A rockhopper produced about one gallon of oil.
In the middle of the 19th century almost all seals, sea lions, sea leopards and elephant seals on the Falkland Islands were extinct.
This did not stop before the 1880s when there weren't enough animals left to "process“. It was then that man started to think – like we do today when considering what capability of destruction resides in us.

Not all stocks have recovered since then, but large colonies have returned. Plus: The Government of the Falkland Islands takes the protection of wildlife very seriously and is more than aware of their mission.

Today, we no longer ruthlessly slaughter penguin and marine mammals.
However, wildlife faces new threats: global warming, the associated algae growth, overfishing and the effects on feeding grounds.

Krill is the most important component in the food chain of all marine life in the South Atlantic. Without krill, the ecosystem would collapse. Believe it or not: Slipping in a puddle of disgorged or defecated krill on a penguin colony is a good sign. It means that the small crustacean have reached their right target. And that is not commercial fishing. There is a global wrangling over krill stocks in the South Atlantic. Many nations use it – as a soup flavour enhancer, animal food or sausage ingredient. This does not require any further comment.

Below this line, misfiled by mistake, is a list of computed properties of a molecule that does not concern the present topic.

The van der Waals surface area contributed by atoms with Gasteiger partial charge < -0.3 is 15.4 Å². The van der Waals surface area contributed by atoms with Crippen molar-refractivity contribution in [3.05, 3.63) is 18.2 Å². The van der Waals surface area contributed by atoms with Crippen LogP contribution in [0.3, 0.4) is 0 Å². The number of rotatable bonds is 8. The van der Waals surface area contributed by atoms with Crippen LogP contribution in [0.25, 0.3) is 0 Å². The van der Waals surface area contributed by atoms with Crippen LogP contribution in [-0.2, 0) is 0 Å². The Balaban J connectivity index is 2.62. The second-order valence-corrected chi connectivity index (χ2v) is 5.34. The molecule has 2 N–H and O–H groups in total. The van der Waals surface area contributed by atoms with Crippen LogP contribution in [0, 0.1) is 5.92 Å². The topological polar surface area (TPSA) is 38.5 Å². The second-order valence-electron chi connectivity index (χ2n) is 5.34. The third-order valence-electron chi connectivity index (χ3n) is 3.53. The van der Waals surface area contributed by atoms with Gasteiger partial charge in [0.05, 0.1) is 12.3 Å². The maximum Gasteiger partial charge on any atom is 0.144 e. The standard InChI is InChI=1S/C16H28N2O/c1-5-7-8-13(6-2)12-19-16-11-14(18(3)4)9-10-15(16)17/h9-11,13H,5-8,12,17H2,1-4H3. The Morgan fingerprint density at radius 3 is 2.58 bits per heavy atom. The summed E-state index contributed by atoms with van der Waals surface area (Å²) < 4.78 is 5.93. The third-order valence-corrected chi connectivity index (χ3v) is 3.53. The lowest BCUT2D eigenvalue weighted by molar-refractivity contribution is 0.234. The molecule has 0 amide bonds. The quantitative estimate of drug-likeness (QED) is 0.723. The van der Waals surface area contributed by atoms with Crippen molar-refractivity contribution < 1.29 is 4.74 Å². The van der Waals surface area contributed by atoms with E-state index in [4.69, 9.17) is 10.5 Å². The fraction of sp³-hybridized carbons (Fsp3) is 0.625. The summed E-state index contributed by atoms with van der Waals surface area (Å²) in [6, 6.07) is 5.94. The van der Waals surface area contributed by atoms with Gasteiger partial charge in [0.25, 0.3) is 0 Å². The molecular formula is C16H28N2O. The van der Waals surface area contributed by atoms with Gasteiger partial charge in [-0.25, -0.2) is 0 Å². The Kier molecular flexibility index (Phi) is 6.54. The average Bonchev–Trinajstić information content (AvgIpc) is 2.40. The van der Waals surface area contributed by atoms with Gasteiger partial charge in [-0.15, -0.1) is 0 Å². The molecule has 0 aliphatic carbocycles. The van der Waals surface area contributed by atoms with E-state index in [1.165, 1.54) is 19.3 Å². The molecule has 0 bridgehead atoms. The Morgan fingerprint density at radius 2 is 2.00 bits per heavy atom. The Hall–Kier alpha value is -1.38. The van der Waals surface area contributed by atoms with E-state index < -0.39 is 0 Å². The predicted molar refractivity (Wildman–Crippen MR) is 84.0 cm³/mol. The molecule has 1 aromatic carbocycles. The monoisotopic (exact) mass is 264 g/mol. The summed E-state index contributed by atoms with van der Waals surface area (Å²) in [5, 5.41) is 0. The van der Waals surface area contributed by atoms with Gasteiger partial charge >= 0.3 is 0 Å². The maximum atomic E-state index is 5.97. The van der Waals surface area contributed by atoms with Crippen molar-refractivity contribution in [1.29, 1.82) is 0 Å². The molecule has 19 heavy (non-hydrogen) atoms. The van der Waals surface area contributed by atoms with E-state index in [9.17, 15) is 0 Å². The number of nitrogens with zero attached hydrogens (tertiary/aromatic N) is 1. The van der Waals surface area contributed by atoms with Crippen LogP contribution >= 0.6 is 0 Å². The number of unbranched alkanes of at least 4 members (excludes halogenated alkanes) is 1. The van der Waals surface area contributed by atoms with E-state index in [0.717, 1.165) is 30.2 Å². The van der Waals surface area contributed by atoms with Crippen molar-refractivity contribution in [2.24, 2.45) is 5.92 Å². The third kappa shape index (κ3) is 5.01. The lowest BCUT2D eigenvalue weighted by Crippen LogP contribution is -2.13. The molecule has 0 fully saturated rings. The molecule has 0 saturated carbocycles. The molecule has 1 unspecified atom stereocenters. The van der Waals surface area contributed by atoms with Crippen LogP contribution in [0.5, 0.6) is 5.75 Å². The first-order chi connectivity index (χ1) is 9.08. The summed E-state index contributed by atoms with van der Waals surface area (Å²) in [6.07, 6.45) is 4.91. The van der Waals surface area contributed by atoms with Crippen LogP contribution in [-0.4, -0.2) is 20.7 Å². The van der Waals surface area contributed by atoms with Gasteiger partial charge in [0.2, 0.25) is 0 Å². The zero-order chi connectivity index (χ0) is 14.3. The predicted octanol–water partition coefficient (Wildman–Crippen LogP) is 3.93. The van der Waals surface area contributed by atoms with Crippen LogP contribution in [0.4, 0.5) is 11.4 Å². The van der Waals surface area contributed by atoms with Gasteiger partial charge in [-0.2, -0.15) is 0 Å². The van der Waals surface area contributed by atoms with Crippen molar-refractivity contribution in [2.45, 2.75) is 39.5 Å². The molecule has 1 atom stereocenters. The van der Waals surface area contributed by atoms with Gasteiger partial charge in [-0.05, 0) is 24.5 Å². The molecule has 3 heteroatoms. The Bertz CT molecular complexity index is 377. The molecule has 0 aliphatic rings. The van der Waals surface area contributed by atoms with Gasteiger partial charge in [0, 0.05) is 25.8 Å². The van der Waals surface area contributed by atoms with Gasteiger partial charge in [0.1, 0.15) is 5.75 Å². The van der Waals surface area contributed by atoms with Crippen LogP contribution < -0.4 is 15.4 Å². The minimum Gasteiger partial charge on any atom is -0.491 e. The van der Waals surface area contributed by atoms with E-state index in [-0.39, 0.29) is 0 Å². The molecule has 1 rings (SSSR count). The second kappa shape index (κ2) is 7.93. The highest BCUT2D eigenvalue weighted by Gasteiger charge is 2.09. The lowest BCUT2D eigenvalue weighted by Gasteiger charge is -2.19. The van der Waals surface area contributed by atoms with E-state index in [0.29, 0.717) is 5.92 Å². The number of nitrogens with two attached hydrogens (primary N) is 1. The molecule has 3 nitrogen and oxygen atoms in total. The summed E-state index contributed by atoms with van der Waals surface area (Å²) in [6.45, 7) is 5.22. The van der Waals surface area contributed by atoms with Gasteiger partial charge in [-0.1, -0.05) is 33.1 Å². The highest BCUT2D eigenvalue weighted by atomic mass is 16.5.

Over the past few decades CCALMR, the Commission for the Conservation of Antarctic Living Marine Resources, has been the authority to monitor krill stocks and maintain quota.
But geopolitical influences are shifting and formerly highly committed nations such as the USA or Australia are cutting their budgets. Other powers such as Russia or China appear on stage. In April 2020, a record-breaking project was announced in Shanghai: the construction of the world's largest krill cutter vessel.